Good morning and welcome to your liveblog of those televised events that unfold on the Sunday morning chatfests as you sleep and dream. I have no preamble today. Can't think of anything to say to introduce this thing today. Obviously, Michael Steele is supposed to be on one of these shows today. Hopefully that will be magical. I worry about Michael, you know? He doesn't seem to be doing so well lately. On the other hand, I worry about the direction a lot of things seem to already be headed in 2010. Though Harry Reid is still saying dumb things! Did you know that guy is Senate Majority Leader? Wonders never cease! If by "wonders" you mean the exclamation, "Gah!" and a quickly planted palm on your face.
FOX NEWS SUNDAY
Hey, "election politics" is in full swing in 2010! SO AWESOME I GUESS. So that's why we have Tim Kaine and Michael Steele on the teevee today.
So, Tim Kaine, what's up with this Harry Reid, and his love of Obama's "Negro dialect?" WILL HE CONVERT TO BUDDHISM? And then back to Christianity? Kaine says that he doesn't want Reid to step down, because of all the wonderful legislative lifting, he's doing. He actually uses those words: "wonderful lifting."
Wallace wants to know why this is different from the remarks made by Trent Lott at Strom Thurmond's birthday party. Well! Reid didn't say: PEOPLE SHOULD HAVE LISTENED TO THE GUY WHO LOVES SEGREGATION! Maybe Michael Steele should answer this question. Anyway, what Reid has going on is what I like to call "stupidity." I don't know if you've been paying attention to Harry Reid, all these many years, but from time to time, you get to confront the fact that he's kind of awkward and dumb. But he's not malicious.
Michael Steele is saying that Trent Lott and where Strom Thurmond was at, in 1948, as a Presidential candidate, were basically fine fellows. Kaine reminds again that Reid was praising Obama, and Obama has given Reid the pass. Steele says that if Mitch McConnell had said those words, people would be calling for his head, and he's pretty much right! Harry Reid is basically Michael Steele's best friend.
Moving on to Michael Steele's nonsense! The book was written in 2008, he complains! Wallace is like: Seriously, dude? I READ this book! Steele says he updated the book to reflect current events, and that the way he's getting paid is consistent with the way chairmen have been getting paid.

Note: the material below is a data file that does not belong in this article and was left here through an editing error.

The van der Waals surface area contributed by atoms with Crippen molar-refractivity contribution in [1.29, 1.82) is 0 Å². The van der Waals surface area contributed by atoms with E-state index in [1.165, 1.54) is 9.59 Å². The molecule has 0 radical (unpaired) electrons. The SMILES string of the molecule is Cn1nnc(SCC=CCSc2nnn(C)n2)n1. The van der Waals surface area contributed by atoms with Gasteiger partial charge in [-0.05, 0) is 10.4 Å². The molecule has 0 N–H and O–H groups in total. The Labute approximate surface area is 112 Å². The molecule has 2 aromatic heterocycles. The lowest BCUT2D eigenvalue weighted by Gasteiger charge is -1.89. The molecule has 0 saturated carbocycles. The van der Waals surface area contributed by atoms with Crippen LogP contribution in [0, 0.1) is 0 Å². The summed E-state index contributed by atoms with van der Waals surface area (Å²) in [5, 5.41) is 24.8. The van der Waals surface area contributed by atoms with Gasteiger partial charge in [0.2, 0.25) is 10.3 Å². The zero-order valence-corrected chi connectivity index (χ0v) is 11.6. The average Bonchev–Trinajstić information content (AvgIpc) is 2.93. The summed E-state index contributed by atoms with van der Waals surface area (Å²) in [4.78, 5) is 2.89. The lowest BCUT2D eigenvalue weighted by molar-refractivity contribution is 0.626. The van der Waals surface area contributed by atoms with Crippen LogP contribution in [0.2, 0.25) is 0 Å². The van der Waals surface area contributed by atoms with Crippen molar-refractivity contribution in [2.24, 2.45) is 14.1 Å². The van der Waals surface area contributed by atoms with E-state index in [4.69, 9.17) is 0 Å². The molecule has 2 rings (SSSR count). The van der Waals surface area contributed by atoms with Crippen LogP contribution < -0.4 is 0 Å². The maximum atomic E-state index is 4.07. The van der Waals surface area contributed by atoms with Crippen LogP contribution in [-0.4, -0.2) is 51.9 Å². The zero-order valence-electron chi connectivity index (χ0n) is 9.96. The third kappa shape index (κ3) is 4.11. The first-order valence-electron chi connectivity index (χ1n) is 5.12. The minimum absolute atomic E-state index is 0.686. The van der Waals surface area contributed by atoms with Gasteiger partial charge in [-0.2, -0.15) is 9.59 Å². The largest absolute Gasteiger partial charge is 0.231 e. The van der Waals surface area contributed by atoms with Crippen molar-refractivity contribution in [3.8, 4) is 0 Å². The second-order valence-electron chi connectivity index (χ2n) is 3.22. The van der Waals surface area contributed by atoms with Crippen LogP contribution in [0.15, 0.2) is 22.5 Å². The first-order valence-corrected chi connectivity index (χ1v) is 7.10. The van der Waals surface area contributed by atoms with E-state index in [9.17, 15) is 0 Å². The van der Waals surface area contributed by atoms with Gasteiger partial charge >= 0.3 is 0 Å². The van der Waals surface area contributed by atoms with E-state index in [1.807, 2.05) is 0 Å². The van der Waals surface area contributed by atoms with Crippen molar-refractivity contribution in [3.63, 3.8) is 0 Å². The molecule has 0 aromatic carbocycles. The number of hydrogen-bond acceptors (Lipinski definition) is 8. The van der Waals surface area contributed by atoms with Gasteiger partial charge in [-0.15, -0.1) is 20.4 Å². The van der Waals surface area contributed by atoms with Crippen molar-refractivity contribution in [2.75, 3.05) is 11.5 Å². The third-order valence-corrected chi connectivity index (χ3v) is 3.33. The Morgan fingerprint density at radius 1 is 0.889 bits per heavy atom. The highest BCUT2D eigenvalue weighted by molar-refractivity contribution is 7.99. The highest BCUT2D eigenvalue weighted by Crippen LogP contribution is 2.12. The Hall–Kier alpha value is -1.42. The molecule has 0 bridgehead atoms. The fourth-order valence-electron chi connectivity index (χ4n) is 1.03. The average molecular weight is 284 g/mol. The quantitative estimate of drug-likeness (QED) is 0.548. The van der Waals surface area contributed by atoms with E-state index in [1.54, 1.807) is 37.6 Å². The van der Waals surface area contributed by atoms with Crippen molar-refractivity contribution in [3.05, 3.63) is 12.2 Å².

But Wallace aint having it. Cash reserves are bled dry. He's telling Hannity that the GOP won't win in 2010. And he's telling his critics to "shut up." Steele says, he's just totally PASSIONATE! About spending all the money! And well-compensated side jobs! The base is fired up, right! Pot stirred? Actually, dude, you are desperate to earn the love of the Tea Parties, who have so far, largely been, "UHM, NO YOU ARE THE PROBLEM." Also, the Tea Party people don't seem to be too cool with black people?
Okay, Wallace is tired of yelling at Steele, so he turns to Kaine and wants to know what's going on with the Dems in 2010. Kaine says, "Well, we're running up the hill." THEY HAVE BECOME PETER GABRIEL SONGS. "Presidential success is going to be our key theme this year," Kaine says, which is fine and dandy, but do you know what America's theme is going to be this year? This: "OH HAI! I CAN HAZ JOB, TO BUY CHEEZBURGER?"
Wallace points out that the Dems are going to "pivot" to jobs and deficit. That allows Michael Steele to say the word "pivot" way too many times. Tim Kaine says that the administration has done a good job saving jobs, and that the Dems have slowed the rate of job losses. Kaine says Virginia would be doing terribly without the stimulus...that could be true, but it would be great if he'd back that up with statistics.
Kaine says that the Dems will maintain majorities in the House and Senate. Steele says, surprisingly, that the GOP will retake the House. Wallace is all: "Oh, really," and Steele moderates it by saying, "Well, we're well on our way."
Okay, now terrorism! How is John Kyl and Jack Reed going to stop it?
While I have John Kyl here, let's remember how inanely petty he is!
Kyl says that we need a "renewed sense of urgency" in the war on terror. By which he means that the president should have some sort of operatic panic attack and the two-bit loser who tried to blow up his scrotum should be tortured into pulp. Jack Reed points out that law enforcement just didn't have any trouble getting actionable intelligence from Captain Crotchfire. Reed also basically says that Obama's more focused on terror than Bush was, which Wallace obviously cannot accept. But Reed points out: OH YEAH, A WHOLE WAR IN IRAQ REPRESENTS A LACK OF "URGENCY" IN THE WAR ON TERROR.
Wallace isn't letting this whole, "Let's treat Captain Crotchfire as a super-connected terrorist warrior-genius." Reed points out that the FBI did their job, they got their information, time to put the guy on trial and get him punished.
I couldn't be less interested in what John Kyl has to say about this stuff. Instead, I'll lament the weird way that law enforcement agencies have been transformed into inneffective or wussy by the media, because they do not take giant bombs and level whole communities in order to demonstrate their willingness to wage "war." We need more of a law enforcement response, not less. I cosign Spencer Ackerman in this regard: